We Sold Our Soul for Rock 'n' Roll is a compilation album by Black Sabbath, originally released on 1 December 1975 in the UK and then on 3 February 1976 in the U.S…
Though most of Black Sabbath's classic material from this album ("War Pigs," "Iron Man," "Fairies Wear Boots," and the title track) can also be found on the collection We Sold Our Soul for Rock & Roll, Paranoid is essential for the completist. One of the best albums from one of the bands to define heavy metal, this album is chock-full of the best stuff from Sabbath's Osbourne years. (Where else will you be able to hear "Rat Salad?") The music isn't exactly complex, but it doesn't need to be; its importance lies in its evocative power, with which any teenager will be able to identify.–Genevieve Williams
"Close Enough For Rock 'N' Roll" was the seventh studio album by the Scottish rock band Nazareth, released in 1976. The album title refers to a saying among guitar players: it doesn't matter if your guitar is fully in tune, as long as its "close enough for rock n' roll".
UK release (Rise Above #RISECD39) contains 10 tracks only although 11 tracks are printed on the release artwork. The Music Cartel release contains all 11 tracks.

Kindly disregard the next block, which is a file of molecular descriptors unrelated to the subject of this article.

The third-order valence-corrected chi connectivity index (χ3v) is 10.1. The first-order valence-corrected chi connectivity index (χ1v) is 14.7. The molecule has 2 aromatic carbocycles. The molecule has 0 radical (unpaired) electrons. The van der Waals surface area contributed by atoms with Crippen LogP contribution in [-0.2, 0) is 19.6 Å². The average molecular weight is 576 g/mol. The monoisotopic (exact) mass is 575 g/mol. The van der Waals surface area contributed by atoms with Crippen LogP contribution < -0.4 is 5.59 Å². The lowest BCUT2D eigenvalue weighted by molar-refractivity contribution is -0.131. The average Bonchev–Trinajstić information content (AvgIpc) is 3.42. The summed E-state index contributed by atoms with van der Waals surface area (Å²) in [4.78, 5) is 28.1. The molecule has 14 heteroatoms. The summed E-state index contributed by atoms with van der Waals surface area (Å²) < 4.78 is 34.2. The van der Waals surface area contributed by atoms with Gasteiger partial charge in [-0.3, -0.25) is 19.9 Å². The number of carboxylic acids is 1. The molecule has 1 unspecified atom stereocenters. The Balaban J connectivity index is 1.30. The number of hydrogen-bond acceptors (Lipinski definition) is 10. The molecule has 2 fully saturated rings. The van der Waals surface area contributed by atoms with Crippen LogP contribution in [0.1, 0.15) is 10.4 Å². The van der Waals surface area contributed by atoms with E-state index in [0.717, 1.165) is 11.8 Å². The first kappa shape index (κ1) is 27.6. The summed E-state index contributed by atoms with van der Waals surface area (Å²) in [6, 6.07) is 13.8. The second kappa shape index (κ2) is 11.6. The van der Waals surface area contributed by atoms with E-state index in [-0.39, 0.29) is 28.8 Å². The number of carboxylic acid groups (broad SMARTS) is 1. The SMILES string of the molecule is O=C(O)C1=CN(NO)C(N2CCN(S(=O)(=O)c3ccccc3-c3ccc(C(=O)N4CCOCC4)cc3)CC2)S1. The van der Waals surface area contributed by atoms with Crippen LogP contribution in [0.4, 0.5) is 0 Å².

Vinegar Joe's second album was workmanlike, early-'70s mainstream British rock, though with more of a soul and rock & roll influence than the usual such band of the era, due to the one-two punch of lead vocalists Robert Palmer and Elkie Brooks. It's fair but not astounding stuff, Palmer and Brooks both singing together and taking individual leads of their own. The original material tends toward the commonplace good-time rock & roll vibe, though it gets a bit more interesting on Palmer's two original compositions, "Falling" (which clearly points toward the reggae-funk of his early solo career) and "Forgive Us" (which is a decent facsimile of rootsy southern Californian country-folk-rock). As for the three covers, it's doubtful anyone needed a version of Jerry Lee Lewis' classic "Whole Lotta Shakin' Goin' On." But they showed better taste on Jimi Hendrix's "Angel" (Brooks' most impressive vocal on the record) and the obscure American folk-rock tune "Rock & Roll Gypsies," originally done by the Gypsy Trips and Hearts & Flowers in the 1960s.